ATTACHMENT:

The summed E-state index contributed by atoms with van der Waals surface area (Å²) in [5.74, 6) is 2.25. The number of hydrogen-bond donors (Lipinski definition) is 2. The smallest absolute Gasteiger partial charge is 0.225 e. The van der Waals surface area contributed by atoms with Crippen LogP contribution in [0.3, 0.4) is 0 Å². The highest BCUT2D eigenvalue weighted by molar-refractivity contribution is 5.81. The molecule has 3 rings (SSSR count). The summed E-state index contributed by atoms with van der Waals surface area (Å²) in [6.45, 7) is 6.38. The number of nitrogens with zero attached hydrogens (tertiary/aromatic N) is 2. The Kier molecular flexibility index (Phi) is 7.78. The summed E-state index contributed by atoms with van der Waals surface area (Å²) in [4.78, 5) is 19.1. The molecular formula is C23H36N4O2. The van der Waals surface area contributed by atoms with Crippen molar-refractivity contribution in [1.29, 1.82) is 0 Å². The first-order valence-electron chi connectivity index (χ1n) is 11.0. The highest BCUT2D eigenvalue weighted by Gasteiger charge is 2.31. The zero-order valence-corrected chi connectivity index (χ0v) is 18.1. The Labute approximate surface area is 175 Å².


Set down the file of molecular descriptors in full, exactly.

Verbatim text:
The summed E-state index contributed by atoms with van der Waals surface area (Å²) in [5.74, 6) is 2.25. The number of hydrogen-bond donors (Lipinski definition) is 2. The smallest absolute Gasteiger partial charge is 0.225 e. The van der Waals surface area contributed by atoms with Crippen LogP contribution in [0.3, 0.4) is 0 Å². The highest BCUT2D eigenvalue weighted by molar-refractivity contribution is 5.81. The molecule has 3 rings (SSSR count). The summed E-state index contributed by atoms with van der Waals surface area (Å²) in [6.45, 7) is 6.38. The number of nitrogens with zero attached hydrogens (tertiary/aromatic N) is 2. The Kier molecular flexibility index (Phi) is 7.78. The summed E-state index contributed by atoms with van der Waals surface area (Å²) in [4.78, 5) is 19.1. The molecular formula is C23H36N4O2. The van der Waals surface area contributed by atoms with Crippen molar-refractivity contribution in [1.29, 1.82) is 0 Å². The first-order valence-electron chi connectivity index (χ1n) is 11.0. The highest BCUT2D eigenvalue weighted by Gasteiger charge is 2.31. The zero-order valence-corrected chi connectivity index (χ0v) is 18.1. The Labute approximate surface area is 175 Å².